As many as three of them probably will start — Morris at center, Rondo at point guard and Sparks at shooting guard — and all five probably will be among the top eight in the rotation.
The starters might need name tags and introductions as much as they need extra work on Smith's ball-line defense. How all of these new faces mesh will be the dominant story line, especially early in the season. Sparks could be a key because he bridges the gap between new and old. As a junior transfer, he's both.
Growing up in Central City, Ky., the son of a high school coach, Sparks appreciated the importance of UK basketball. That never left him even at Western Kentucky, where he was an All-Sun Belt Conference selection and Most Outstanding Player in the 2003 league tournament.
When his coach, Dennis Felton, bolted for Georgia, Sparks obtained his release and began lobbying for a transfer to UK.
"Kentucky basketball is the cream of the crop," he said. "I wanted to compete against the best of the best."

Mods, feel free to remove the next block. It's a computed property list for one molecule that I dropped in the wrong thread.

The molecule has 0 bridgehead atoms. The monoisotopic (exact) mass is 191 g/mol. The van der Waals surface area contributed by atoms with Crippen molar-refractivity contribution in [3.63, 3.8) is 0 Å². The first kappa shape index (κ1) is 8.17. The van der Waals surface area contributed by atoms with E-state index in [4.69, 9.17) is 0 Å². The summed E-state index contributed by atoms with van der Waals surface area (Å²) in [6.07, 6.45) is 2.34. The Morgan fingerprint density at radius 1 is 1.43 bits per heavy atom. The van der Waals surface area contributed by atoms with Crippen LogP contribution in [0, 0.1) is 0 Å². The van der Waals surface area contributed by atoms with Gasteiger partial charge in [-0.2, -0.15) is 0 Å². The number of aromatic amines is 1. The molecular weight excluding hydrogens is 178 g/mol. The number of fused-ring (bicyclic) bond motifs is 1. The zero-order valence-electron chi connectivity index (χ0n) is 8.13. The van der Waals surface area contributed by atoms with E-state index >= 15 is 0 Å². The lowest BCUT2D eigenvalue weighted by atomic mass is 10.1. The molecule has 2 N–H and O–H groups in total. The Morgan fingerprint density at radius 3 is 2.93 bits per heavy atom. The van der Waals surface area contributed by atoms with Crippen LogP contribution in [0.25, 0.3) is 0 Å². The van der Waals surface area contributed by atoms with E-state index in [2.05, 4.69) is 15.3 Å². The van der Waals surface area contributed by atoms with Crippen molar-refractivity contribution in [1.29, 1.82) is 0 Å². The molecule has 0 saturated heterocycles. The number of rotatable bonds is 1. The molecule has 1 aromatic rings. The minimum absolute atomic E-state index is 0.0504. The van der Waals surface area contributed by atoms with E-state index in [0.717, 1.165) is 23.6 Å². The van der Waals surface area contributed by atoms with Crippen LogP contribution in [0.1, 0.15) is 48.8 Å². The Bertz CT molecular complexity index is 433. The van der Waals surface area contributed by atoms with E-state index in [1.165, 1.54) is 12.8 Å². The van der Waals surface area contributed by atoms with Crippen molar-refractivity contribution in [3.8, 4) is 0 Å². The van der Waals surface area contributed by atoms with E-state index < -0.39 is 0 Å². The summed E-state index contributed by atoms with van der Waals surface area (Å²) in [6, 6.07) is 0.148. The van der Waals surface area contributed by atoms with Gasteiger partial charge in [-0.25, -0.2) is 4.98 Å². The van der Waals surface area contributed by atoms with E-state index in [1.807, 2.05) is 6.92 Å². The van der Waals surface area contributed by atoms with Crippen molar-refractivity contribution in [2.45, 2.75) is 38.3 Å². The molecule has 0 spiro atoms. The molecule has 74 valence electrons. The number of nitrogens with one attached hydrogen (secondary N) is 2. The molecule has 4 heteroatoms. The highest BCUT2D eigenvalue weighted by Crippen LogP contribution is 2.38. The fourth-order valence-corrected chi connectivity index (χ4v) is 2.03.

Now Sparks is part of a rare extreme makeover at UK, where newcomers often have to wait their turn. The last time two freshmen were among the Cats' top five in scoring was 30 years ago when Rick Robey and Jack Givens did it. The last freshman to lead the team in scoring was Rex Chapman in 1986-87.
As for the Syracuse team that won an NCAA championship with freshmen leading the way, it was an anomaly.
Well-tested juniors Ben Gordon and Emeka Okafor led Connecticut to the title last season. Lonny Baxter and Juan Dixon were seniors when Maryland won it all in 2002. Duke's Shane Battier was a senior in 2001, as were Michigan State's Mateen Cleaves and Morris Peterson in 2000.
In the past, freshmen might have made up the supporting cast, but they normally were not the star attractions. Ron Mercer gave UK a boost in 1996, as did Mike Bibby for Arizona in 1997, Toby Bailey for UCLA in 1995 and Grant Hill for Duke in 1991.
"You always have to tread cautiously with incoming players," said Clark Kellogg, college basketball analyst for CBS. "There's a learning curve you can't discount. Any time you're talking about lofty expectations with primarily young players, you're setting yourself up for perhaps some disappointment.
"You have to be really patient."
Freshmen are certain to hit bumps in the road, he said, but how high will those bumps be? Will the freshmen roll right over the bumps or get knocked backward?